> On 1/11/2013 17:04, Keith Thompson wrote:

[...]
>> It's permitted (in all versions of the language) for a object
>> of an integer type to have any value in the range of that type.
>> That has nothing at all to do with arrays; there's no association
>> (that a compiler can detect) between a given integer value and
>> indices into some array object.

>
> But that's not so. A compiler can plainly see an integer object being
> compared with the bounds of an array, as does the code I was
> criticizing. For example:
>
> for (i = 0; i < sizeof arr / sizeof arr[0]; i += 10)
>
> If the count of 'arr' is 4, this alone is sufficient cause to tell the
> programmer to have their head checked, with no pointers in sight.


Hardly. If I want to access every 10th element of an array, starting
from element 0, the above is a perfectly good way to do that. If the
array has 10 or fewer elements, it will access only element 0. If it
has 23 elements, it will access elements 0, 10, and 20, and then leave i
with the value 30.

It *doesn't matter* that the value of i goes past the last valid index
of the array, as long as I don't use that value to index the array. The
upper bound for i is INT_MAX.

(This is a significant difference between accessing arrays with integer
indices vs. using pointers, and one that hadn't occurred to be before.
It probably doesn't show up very often, we don't usually skip through
arrays like this.)

>> That is, unless you actually use the integer value as an index into
>> a particular array. In that case, exactly the same rules apply as
>> for pointers, because the indexing operation is defined in terms
>> of pointer arithmetic.
>>
>> Concretely:
>>
>> int arr[10] = { 0 };
>> int i;
>> for (i = 0; i < 10; i += 3) {
>> arr[i] = 42;
>> }
>>
>> In successive iterations of the loop, i takes on the values 0, 3,
>> 6, and 9. *After* the loop, i==12, which is a perfectly valid value
>> for an object of type int. Evaluating `arr[i]` after the loop would
>> have undefined behavior, but the program doesn't do that so there's
>> no problem. There could be problems if i iterates past INT_MAX,
>> but it doesn't do that either.

>
> This example is a good one, and rings a bell as being along the lines
> of the bonus diagnostic I mentioned.


I'm tempted to suggest that you've misspelled "bogus". }

> If I recall correctly, the idea is that whether or not one is using an
> integer index or a pointer itself for iteration is hardly any
> different to the compiler, so noting that an index goes "out of
> bounds" is just as easy as noting that a pointer goes out of bounds,
> so it's pretty straightforward to provide a bonus diagnostic, even
> though the program might not suffer from undefined behaviour.


I would not want a compiler to produce a diagnostic like this.
[...]

> Not that I know of. It's just helpful, because it's usually
> right... The loop is usually clearer if it's reworked to avoid the
> diagnostic.


I could rework that loop to avoid letting i exceed 10, but I believe the
result would be substantially less clear:

#define LEN 10
int arr[LEN] = { 0 };
int i = 0;
while (1) {
arr[i] = 42;
if (i >= LEN-3) {
break;
}
else {
i += 3;
}
}

All this to avoid letting i exceed 10.

--
Keith Thompson (The_Other_Keith) (E-Mail Removed) <http://www.ghoti.net/~kst>
Working, but not speaking, for JetHead Development, Inc.
"We must do something. This is something. Therefore, we must do this."
-- Antony Jay and Jonathan Lynn, "Yes Minister"
 
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glen herrmannsfeldt
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Posts: n/a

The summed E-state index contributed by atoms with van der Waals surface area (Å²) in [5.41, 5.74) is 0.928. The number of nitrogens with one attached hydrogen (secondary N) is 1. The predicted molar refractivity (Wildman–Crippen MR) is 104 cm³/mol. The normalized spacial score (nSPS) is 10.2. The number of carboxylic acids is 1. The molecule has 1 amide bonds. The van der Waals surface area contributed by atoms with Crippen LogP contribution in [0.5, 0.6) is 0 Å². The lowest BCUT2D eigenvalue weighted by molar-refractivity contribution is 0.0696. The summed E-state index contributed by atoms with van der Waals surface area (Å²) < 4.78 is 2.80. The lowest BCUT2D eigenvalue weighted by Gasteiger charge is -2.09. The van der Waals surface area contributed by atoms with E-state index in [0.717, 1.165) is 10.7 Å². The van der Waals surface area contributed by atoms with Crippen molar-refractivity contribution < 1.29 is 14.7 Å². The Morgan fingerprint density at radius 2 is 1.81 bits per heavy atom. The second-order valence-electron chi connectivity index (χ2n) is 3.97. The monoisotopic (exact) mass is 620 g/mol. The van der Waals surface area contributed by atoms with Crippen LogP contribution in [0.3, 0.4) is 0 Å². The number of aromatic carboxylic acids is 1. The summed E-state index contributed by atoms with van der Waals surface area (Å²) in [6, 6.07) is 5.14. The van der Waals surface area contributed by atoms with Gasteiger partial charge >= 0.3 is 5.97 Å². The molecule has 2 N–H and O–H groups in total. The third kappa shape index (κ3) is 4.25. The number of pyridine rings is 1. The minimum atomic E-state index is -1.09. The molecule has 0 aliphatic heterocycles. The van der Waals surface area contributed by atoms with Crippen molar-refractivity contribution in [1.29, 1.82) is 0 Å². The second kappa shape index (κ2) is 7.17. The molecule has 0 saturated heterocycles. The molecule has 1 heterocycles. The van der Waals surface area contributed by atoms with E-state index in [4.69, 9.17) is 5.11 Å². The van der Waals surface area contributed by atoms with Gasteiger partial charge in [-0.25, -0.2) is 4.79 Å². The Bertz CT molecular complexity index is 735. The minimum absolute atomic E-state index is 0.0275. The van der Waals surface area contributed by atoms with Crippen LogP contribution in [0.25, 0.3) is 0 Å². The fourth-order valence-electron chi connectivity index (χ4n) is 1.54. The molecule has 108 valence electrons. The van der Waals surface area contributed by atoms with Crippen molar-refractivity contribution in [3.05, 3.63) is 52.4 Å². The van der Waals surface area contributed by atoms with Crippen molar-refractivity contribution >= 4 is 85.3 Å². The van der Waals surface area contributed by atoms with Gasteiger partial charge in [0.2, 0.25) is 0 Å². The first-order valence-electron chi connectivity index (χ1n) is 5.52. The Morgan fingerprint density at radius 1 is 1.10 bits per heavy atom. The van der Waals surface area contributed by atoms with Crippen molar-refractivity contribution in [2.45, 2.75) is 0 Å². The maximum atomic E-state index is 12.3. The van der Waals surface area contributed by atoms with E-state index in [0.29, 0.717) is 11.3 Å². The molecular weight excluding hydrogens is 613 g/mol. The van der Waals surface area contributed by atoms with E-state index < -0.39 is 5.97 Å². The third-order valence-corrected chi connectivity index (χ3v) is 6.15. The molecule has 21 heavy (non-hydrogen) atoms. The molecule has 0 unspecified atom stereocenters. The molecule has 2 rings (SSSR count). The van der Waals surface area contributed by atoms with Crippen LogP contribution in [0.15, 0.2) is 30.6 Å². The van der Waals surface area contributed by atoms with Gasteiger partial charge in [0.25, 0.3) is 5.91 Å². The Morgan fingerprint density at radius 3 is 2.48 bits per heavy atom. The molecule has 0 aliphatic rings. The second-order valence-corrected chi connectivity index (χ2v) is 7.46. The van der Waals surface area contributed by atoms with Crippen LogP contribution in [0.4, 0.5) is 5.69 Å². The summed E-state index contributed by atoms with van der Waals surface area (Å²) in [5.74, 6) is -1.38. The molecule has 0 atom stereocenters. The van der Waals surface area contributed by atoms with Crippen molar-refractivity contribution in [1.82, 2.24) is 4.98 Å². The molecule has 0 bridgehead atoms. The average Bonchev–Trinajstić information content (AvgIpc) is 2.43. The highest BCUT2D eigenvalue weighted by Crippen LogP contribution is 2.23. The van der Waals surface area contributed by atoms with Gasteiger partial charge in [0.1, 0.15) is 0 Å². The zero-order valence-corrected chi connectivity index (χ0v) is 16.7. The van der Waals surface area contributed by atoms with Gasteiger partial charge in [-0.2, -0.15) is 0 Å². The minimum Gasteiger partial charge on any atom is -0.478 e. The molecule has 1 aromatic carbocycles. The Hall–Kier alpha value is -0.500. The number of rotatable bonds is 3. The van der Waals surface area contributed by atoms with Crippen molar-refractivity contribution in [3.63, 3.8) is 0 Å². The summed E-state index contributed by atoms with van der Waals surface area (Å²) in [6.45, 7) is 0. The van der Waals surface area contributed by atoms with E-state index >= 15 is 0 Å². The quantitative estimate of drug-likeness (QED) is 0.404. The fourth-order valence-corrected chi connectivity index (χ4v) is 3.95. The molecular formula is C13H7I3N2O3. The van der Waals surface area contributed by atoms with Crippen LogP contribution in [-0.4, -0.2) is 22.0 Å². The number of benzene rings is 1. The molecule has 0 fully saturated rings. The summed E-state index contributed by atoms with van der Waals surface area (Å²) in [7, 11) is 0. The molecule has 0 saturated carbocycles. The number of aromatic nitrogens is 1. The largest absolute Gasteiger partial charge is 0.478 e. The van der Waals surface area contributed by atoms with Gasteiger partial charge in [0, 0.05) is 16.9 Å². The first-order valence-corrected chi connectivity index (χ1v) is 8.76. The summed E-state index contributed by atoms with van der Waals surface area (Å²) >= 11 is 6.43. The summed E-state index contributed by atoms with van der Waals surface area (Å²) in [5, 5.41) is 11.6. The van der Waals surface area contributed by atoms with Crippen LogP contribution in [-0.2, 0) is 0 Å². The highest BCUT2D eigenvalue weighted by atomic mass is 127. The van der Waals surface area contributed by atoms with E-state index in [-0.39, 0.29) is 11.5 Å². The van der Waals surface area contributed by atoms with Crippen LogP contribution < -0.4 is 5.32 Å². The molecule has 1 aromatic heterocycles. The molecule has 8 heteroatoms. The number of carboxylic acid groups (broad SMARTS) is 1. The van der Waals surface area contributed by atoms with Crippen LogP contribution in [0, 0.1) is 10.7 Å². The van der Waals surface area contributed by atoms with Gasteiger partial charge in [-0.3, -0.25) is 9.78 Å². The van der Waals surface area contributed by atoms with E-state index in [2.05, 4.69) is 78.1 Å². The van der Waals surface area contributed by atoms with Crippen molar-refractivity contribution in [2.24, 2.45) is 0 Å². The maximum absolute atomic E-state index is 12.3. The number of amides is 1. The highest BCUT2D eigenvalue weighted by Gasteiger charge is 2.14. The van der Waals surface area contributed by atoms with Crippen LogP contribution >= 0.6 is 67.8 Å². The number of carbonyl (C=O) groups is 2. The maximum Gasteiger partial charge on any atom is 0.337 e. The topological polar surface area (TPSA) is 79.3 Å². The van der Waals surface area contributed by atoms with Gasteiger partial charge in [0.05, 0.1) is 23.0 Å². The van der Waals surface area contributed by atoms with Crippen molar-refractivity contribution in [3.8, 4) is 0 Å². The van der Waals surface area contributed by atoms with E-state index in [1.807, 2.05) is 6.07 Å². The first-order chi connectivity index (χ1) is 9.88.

01-12-2013
Shao Miller <(E-Mail Removed)> wrote:

(snip, I wrote)
>> As long as it isn't used to index any actual array, I agree.


>>> But that's not so. A compiler can plainly see an integer object being
>>> compared with the bounds of an array, as does the code I was
>>> criticizing. For example:


>>> for (i = 0; i < sizeof arr / sizeof arr[0]; i += 10)


>>> If the count of 'arr' is 4, this alone is sufficient cause to tell the
>>> programmer to have their head checked, with no pointers in sight.


>> (And I presume referencing arr[i] inside the loop.)


> No, that was the point. There is no 'arr[i]' in the loop and yet the
> compiler (or run-time support, perhaps) can still see that something
> doesn't seem quite right about this. Why is 'i' being incremented by 10
> and then compared against the length of 'arr'? Seems fishy.


Doesn't seem fishy at all. Reasonably often I want to go through
an array and look at only even elements, or even every 10th element,
but ignore any fraction left at the end.

Certainly there should be something inside the loop, otherwise

i=(sizeof(arr)/sizeof(*arr)+9)/10*10;

>> Yes the compiler can plainly see that i indexes the array, and
>> also that it can never have a value inside the loop that will
>> exceed the array bounds.


>> A compiler that does bounds checking might not check references
>> to arr[i] inside the loop, as it is known to be in bounds.
>> (Unless i is otherwise changed inside the loop.)


> Well my point here was that the loop body didn't make a difference.


Might as well put a warning on all for loops, then.

>>>> That is, unless you actually use the integer value as an index into
>>>> a particular array. In that case, exactly the same rules apply as
>>>> for pointers, because the indexing operation is defined in terms
>>>> of pointer arithmetic.


(snip)
> Sorry; wasn't talking about the Standard and its rationale, but about my
> recollection of the rationale for the diagnostic which could be emitted
> as a sanity-check for a conforming program. And it makes sense, to me,
> as something that can benefit the programmer (or at least, _other_
> programmers reading the code; heh!).


(snip)

> Right. It's not that there's an actual problem with the operation,
> it's a diagnostic for the senselessness of the code.


But it isn't sensless. I suppose there is some small probabiity
that it isn't what was meant, but pretty small.

-- glen